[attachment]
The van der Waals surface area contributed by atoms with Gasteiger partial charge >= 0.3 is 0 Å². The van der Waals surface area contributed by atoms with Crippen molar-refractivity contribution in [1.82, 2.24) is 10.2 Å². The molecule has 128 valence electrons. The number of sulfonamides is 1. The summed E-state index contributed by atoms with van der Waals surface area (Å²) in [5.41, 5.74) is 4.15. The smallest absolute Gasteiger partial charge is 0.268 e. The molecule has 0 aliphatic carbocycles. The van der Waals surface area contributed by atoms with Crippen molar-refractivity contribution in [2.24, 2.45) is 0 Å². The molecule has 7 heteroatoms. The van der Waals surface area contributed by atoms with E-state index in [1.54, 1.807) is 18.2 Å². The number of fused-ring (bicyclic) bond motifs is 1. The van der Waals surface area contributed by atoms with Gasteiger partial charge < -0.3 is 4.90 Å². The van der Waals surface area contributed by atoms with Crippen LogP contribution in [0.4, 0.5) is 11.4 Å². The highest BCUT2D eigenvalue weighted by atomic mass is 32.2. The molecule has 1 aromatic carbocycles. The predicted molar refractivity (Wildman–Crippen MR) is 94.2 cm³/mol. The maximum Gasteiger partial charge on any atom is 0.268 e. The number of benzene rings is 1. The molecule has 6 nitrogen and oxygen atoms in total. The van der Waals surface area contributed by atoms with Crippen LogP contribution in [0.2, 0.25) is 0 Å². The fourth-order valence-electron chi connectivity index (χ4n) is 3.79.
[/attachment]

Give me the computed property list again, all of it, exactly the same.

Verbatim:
The van der Waals surface area contributed by atoms with Gasteiger partial charge >= 0.3 is 0 Å². The van der Waals surface area contributed by atoms with Crippen molar-refractivity contribution in [1.82, 2.24) is 10.2 Å². The molecule has 128 valence electrons. The number of sulfonamides is 1. The summed E-state index contributed by atoms with van der Waals surface area (Å²) in [5.41, 5.74) is 4.15. The smallest absolute Gasteiger partial charge is 0.268 e. The molecule has 0 aliphatic carbocycles. The van der Waals surface area contributed by atoms with Crippen molar-refractivity contribution in [2.24, 2.45) is 0 Å². The molecule has 7 heteroatoms. The van der Waals surface area contributed by atoms with E-state index in [1.54, 1.807) is 18.2 Å². The number of fused-ring (bicyclic) bond motifs is 1. The van der Waals surface area contributed by atoms with Gasteiger partial charge < -0.3 is 4.90 Å². The van der Waals surface area contributed by atoms with Crippen LogP contribution in [0.4, 0.5) is 11.4 Å². The highest BCUT2D eigenvalue weighted by atomic mass is 32.2. The molecule has 1 aromatic carbocycles. The predicted molar refractivity (Wildman–Crippen MR) is 94.2 cm³/mol. The maximum Gasteiger partial charge on any atom is 0.268 e. The number of benzene rings is 1. The molecule has 6 nitrogen and oxygen atoms in total. The van der Waals surface area contributed by atoms with Crippen LogP contribution in [0.2, 0.25) is 0 Å². The fourth-order valence-electron chi connectivity index (χ4n) is 3.79.